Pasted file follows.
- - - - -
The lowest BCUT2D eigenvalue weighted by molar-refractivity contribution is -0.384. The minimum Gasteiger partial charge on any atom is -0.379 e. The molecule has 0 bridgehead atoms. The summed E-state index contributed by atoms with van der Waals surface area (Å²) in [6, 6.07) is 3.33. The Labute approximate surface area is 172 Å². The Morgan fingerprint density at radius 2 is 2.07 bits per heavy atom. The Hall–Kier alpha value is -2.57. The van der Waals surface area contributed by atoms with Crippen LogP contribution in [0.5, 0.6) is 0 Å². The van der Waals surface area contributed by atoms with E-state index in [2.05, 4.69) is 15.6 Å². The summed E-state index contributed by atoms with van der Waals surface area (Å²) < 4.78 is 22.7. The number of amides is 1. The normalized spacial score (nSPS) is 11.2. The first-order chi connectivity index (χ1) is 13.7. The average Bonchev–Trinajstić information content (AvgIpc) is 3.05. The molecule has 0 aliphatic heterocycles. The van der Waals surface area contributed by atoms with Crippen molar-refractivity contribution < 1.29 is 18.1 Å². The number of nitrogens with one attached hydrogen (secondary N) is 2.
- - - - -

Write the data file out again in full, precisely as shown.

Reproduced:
The lowest BCUT2D eigenvalue weighted by molar-refractivity contribution is -0.384. The minimum Gasteiger partial charge on any atom is -0.379 e. The molecule has 0 bridgehead atoms. The summed E-state index contributed by atoms with van der Waals surface area (Å²) in [6, 6.07) is 3.33. The Labute approximate surface area is 172 Å². The Morgan fingerprint density at radius 2 is 2.07 bits per heavy atom. The Hall–Kier alpha value is -2.57. The van der Waals surface area contributed by atoms with Crippen LogP contribution in [0.5, 0.6) is 0 Å². The van der Waals surface area contributed by atoms with E-state index in [2.05, 4.69) is 15.6 Å². The summed E-state index contributed by atoms with van der Waals surface area (Å²) < 4.78 is 22.7. The number of amides is 1. The normalized spacial score (nSPS) is 11.2. The first-order chi connectivity index (χ1) is 13.7. The average Bonchev–Trinajstić information content (AvgIpc) is 3.05. The molecule has 0 aliphatic heterocycles. The van der Waals surface area contributed by atoms with Crippen molar-refractivity contribution < 1.29 is 18.1 Å². The number of nitrogens with one attached hydrogen (secondary N) is 2.